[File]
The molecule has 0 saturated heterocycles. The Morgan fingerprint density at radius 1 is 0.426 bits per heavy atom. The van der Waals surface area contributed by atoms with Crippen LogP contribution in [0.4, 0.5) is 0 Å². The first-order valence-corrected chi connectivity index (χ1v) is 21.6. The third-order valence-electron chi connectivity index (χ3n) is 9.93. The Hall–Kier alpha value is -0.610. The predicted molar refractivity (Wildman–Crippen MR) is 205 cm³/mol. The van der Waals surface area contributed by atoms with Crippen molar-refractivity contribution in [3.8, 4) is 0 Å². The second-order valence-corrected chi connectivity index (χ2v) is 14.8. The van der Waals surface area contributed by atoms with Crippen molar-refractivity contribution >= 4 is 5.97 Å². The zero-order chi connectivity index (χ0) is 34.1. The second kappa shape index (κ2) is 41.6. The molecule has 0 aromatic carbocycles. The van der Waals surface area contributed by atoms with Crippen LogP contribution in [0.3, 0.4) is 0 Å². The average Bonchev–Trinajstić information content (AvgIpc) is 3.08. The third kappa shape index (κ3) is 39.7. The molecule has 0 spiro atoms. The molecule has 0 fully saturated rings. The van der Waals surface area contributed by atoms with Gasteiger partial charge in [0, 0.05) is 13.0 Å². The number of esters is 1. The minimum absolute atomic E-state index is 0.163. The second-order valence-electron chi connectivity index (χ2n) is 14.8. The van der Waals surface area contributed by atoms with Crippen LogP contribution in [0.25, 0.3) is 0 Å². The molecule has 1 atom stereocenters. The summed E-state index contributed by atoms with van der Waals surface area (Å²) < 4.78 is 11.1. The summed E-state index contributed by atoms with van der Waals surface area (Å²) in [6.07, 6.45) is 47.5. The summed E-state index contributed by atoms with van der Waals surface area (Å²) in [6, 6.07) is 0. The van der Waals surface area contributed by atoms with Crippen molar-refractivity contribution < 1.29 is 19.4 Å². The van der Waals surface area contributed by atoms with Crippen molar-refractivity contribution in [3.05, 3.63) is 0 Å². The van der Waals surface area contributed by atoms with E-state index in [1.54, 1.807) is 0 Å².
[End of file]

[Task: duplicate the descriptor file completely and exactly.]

The molecule has 0 saturated heterocycles. The Morgan fingerprint density at radius 1 is 0.426 bits per heavy atom. The van der Waals surface area contributed by atoms with Crippen LogP contribution in [0.4, 0.5) is 0 Å². The first-order valence-corrected chi connectivity index (χ1v) is 21.6. The third-order valence-electron chi connectivity index (χ3n) is 9.93. The Hall–Kier alpha value is -0.610. The predicted molar refractivity (Wildman–Crippen MR) is 205 cm³/mol. The van der Waals surface area contributed by atoms with Crippen molar-refractivity contribution in [3.8, 4) is 0 Å². The second-order valence-corrected chi connectivity index (χ2v) is 14.8. The van der Waals surface area contributed by atoms with Crippen molar-refractivity contribution >= 4 is 5.97 Å². The zero-order chi connectivity index (χ0) is 34.1. The second kappa shape index (κ2) is 41.6. The molecule has 0 aromatic carbocycles. The van der Waals surface area contributed by atoms with Crippen LogP contribution in [0.3, 0.4) is 0 Å². The average Bonchev–Trinajstić information content (AvgIpc) is 3.08. The third kappa shape index (κ3) is 39.7. The molecule has 0 spiro atoms. The molecule has 0 fully saturated rings. The van der Waals surface area contributed by atoms with Gasteiger partial charge in [0, 0.05) is 13.0 Å². The number of esters is 1. The minimum absolute atomic E-state index is 0.163. The second-order valence-electron chi connectivity index (χ2n) is 14.8. The van der Waals surface area contributed by atoms with Crippen LogP contribution in [0.25, 0.3) is 0 Å². The molecule has 1 atom stereocenters. The summed E-state index contributed by atoms with van der Waals surface area (Å²) < 4.78 is 11.1. The summed E-state index contributed by atoms with van der Waals surface area (Å²) in [6.07, 6.45) is 47.5. The summed E-state index contributed by atoms with van der Waals surface area (Å²) in [6, 6.07) is 0. The van der Waals surface area contributed by atoms with Crippen molar-refractivity contribution < 1.29 is 19.4 Å². The van der Waals surface area contributed by atoms with Crippen molar-refractivity contribution in [3.05, 3.63) is 0 Å². The van der Waals surface area contributed by atoms with E-state index in [1.54, 1.807) is 0 Å².